Tests detect little to no gluten in Domino's new crust

 
June 1, 2012

Inspired by recent controversy surrounding Domino's Pizza's new gluten-free crusts, CeliAct, producers of nutritional supplements for people with celiac disease, conducted tests on the pizza to see if it contained gluten.

Using a lab with strict gluten thresholds, CeliAct tested Domino's new pizzas from three major cities. Two of the pizzas had no detectable gluten, while a third had trace levels considered safe by nearly all standards.

Domino's gluten-free pizzas were rolled out in the beginning of May. The offering included an asterisk, however, as it was labeled with the National Foundation for Celiac Awareness' Amber Designation, meaning it is suitable for those with gluten sensitivity but not for those with celiac disease.

The discrepancy set off a firestorm and eventually caused the NFCA to suspend its Amber Designation. In a statement the NFCA said: "Given the public response and recent developments in this field, NFCA is suspending use of the 'Amber' designation to describe a restaurant or foodservice establishment. We will conduct a review to determine the most effective and clearest way to warn the community of the risk of cross-contamination and the use of the phrase 'Gluten Free.'"

"There was a huge debate about whether Domino's gluten-free pizzas contained gluten or not," said Max Librach, co-founder of CeliAct. "So we decided to use our lab to see for ourselves."

Pizzas from Domino's units in Boston and New Orleans came back undetectable for gluten (with a detection threshold of 3 parts per million). Pizza from Washington, D.C., contained 7 parts per million of gluten. To put these numbers into perspective, the widely respected Gluten-Free Certification Organization uses a threshold of 10 parts per million to determine if a food is gluten-free.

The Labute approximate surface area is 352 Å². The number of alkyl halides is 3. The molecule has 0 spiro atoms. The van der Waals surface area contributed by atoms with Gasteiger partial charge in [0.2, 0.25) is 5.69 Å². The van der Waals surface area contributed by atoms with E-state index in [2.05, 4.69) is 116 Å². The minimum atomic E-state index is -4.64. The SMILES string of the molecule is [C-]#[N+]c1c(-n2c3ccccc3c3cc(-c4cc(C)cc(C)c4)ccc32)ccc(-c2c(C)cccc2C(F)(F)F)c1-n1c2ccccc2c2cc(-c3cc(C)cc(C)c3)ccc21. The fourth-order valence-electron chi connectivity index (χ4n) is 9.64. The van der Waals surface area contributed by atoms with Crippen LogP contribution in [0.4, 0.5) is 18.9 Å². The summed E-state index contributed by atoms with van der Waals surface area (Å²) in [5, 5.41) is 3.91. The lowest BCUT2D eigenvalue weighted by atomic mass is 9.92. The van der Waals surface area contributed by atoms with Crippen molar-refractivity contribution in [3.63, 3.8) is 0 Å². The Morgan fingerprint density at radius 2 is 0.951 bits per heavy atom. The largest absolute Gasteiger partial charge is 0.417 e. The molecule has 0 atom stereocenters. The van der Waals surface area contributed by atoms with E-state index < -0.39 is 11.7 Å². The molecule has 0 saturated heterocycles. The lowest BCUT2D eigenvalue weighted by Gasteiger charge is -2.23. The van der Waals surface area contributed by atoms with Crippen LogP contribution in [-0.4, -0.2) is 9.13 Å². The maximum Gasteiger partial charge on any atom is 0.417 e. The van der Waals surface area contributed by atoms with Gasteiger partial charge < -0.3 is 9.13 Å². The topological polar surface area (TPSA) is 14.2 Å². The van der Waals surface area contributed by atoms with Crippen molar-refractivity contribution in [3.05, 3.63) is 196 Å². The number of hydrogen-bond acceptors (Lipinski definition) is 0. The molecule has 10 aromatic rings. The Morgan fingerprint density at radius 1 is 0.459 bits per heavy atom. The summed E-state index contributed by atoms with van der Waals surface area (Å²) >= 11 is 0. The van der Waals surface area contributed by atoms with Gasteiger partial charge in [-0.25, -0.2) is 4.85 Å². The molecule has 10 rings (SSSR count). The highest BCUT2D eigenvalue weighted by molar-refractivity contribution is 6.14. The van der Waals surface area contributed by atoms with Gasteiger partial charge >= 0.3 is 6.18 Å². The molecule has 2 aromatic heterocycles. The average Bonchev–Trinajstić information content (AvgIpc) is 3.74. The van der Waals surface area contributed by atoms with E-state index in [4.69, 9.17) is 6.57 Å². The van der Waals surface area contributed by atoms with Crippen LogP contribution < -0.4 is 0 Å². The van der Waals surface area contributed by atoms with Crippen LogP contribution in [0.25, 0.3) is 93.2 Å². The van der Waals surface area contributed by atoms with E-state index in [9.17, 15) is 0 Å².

National celiac experts and support groups have urged the FDA to use a threshold of 20 parts per million in their gluten-free labeling laws.

"This does not mean that we endorse Domino's gluten-free pizza for people with celiac," said Zach Rachins, co-founder of CeliAct. "Instead, we just wanted to know if the gluten-free community should be any more critical of Domino's than it is of other national chains with gluten-free offerings like Outback Steakhouse, P.F. Chang's, or Legal Seafood. Other restaurants that have gluten-free menus don't have dedicated gluten-free kitchens. We thought the backlash might have just been in response to how Domino's communicated their warning to celiacs."

More details about CeliAct's experiment are available online.

Read more about food safety


Topics: Domino's Pizza , Dough , Equipment & Supplies , Food Allergies / Gluten-free , Food Safety , Operations Management


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